This Rose Has Thorns | BUSTCO
In Bustco’s world premiere of Dwayne Yancey’s play, two young noble women receive letters from their boyfriends that they’ve been locked in the Tower of London. They set off – Rose, eagerly, and Lily, not so eagerly – to rescue them, disguising themselves in men’s clothes as they run into con men, forest hermits, bumbling policemen and love triangles.
Yancey’s script takes inspiration in tropes and tone from across much of the Shakespeare canon, including but not limited to As You Like It, Richard III, King Lear, Much Ado About Nothing and in-universe allusions to Romeo and Juliet. In addition, it plays with references from across a wide range of history and pop culture, from character names and dance breaks to the spaghetti western feel in the later standoffs and Julia Slater-Allan’s truly stunning promotional artwork.
There’s a sense of improv across the whole production, especially in the thinness of the forth wall and the regular winks to the audience. With a willingness to roll with whatever is thrown at them, it’s sometimes difficult to tell how much is staged and how much is the unique drama of the night. Ashlee Lambton and Bianca Heard play off each other well as protagonists Rose and Lily , and between their look and characterisation I couldn’t help but be reminded of Sansa and Arya through much of the show; their sibling dynamic feels very genuine. Michael Young and Sam Corr are also scene stealers as con men Percy and Toby as they’re roped into the girls’ quest of deception and disguise with varying levels of enthusiasm.
The romantic subplot of the flirtatious servant Phoebe (Melanie Thoren) going between her puritan mistress Lady Edwina (Tia Hogan) and Mayor Diddlespoon (Jordan McGowan) feels almost as akin to commedia dell’arte as it is to Shakespearean comedy, and ties in well with the other subplot of Nick Sidari’s bumbling Constable.
Much of the performance’s strength is not just its allusions to theatre within the script, but to the experience of producing theatre itself that can be seen in every aspect of the production.
Perhaps partially due to my own bias due to spending most of my time in theatre backstage, one of the highlights for me was the integration of the theatre techs into the story. While the device has become more prominent, often its in a more polished controlled form, with the stage crew taking on a role closer to actors. While on the more dramatic side, here the gleeful chaos of the backstage world is put directly under the lights. Trying to fix the set onstage while actors monologue, playing around with props, accidentally dying, being caught on stage with snacks; the usual.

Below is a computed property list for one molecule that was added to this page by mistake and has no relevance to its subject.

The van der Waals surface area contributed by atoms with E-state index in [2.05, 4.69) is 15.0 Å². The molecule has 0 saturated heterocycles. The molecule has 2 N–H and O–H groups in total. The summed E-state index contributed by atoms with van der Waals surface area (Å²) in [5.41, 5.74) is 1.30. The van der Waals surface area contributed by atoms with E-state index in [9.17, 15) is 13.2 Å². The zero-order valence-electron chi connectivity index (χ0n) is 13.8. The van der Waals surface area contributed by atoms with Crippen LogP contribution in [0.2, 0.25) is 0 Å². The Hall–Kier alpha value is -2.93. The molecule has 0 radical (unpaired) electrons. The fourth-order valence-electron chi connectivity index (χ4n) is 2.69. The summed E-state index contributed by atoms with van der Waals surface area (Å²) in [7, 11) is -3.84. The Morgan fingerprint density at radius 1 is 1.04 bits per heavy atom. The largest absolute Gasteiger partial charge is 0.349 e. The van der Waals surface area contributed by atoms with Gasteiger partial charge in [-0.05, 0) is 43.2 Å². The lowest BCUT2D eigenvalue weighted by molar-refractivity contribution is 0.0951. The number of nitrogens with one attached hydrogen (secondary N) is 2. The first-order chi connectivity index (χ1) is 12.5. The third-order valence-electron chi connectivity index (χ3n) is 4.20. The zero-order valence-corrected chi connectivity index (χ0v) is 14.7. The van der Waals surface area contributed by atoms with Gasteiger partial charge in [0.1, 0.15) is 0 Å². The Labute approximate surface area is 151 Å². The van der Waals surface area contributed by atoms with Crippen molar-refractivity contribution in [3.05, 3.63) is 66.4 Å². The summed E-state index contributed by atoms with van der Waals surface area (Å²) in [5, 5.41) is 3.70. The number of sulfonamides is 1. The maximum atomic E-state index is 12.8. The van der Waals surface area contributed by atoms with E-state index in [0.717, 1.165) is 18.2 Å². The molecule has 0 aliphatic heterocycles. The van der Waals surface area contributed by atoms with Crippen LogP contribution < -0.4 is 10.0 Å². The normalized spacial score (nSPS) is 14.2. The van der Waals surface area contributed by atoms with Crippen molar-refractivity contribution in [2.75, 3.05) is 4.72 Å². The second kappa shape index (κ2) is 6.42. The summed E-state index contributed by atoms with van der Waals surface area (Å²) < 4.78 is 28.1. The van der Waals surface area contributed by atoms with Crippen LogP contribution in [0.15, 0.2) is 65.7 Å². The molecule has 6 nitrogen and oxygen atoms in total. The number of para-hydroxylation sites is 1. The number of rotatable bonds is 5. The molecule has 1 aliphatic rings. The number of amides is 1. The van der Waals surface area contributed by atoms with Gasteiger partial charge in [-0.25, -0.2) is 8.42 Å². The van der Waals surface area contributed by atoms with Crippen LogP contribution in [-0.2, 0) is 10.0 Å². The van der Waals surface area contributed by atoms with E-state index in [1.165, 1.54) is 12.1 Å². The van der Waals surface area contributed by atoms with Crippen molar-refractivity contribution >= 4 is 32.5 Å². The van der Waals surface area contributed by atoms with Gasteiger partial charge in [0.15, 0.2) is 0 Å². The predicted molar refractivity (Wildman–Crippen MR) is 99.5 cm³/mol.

Styling the production closer to rehearsals or production week also extends to the design. The costumes sourced individually by the actors have some highlights, including Rose and Lady Edwina’s costumes, and manage to maintain a sense of visual cohesion while also playing into the mishmashed vibe of the performance. Monique Bronte Lautier’s fight choreography is an achievement both visually and practically, not only having half of a very large cast onstage and fighting and even having swords versus knitting needles, but having a decent portion of them using genuine fencing swords with minimal losses to each other’s eyes. The gimmicks with the props and Steve Karandais’ set are also hilarious, most notably the less than secure stocks Toby and Percy find themselves in, and the opening scene with Rose moving her vast weapons collection into a tiny bag while also not skewering the stage tech beneath it. Despite their proud advertisement of crappy sets, some of Karandais’ painted set pieces are very well designed; but perhaps more importantly for the show, really aid in its dynamic feel, especially with the lit stage transitions.
Much of the performance’s strength is not just its allusions to theatre within the script, but to the experience of producing theatre itself that can be seen in every aspect of the production. With the mid-show damage control, backstage chaos, and moments of improv and in-jokes that often never see the light of day, Yancey, Jennings and the whole company bring much of world of the rehearsal and production week directly to the audience.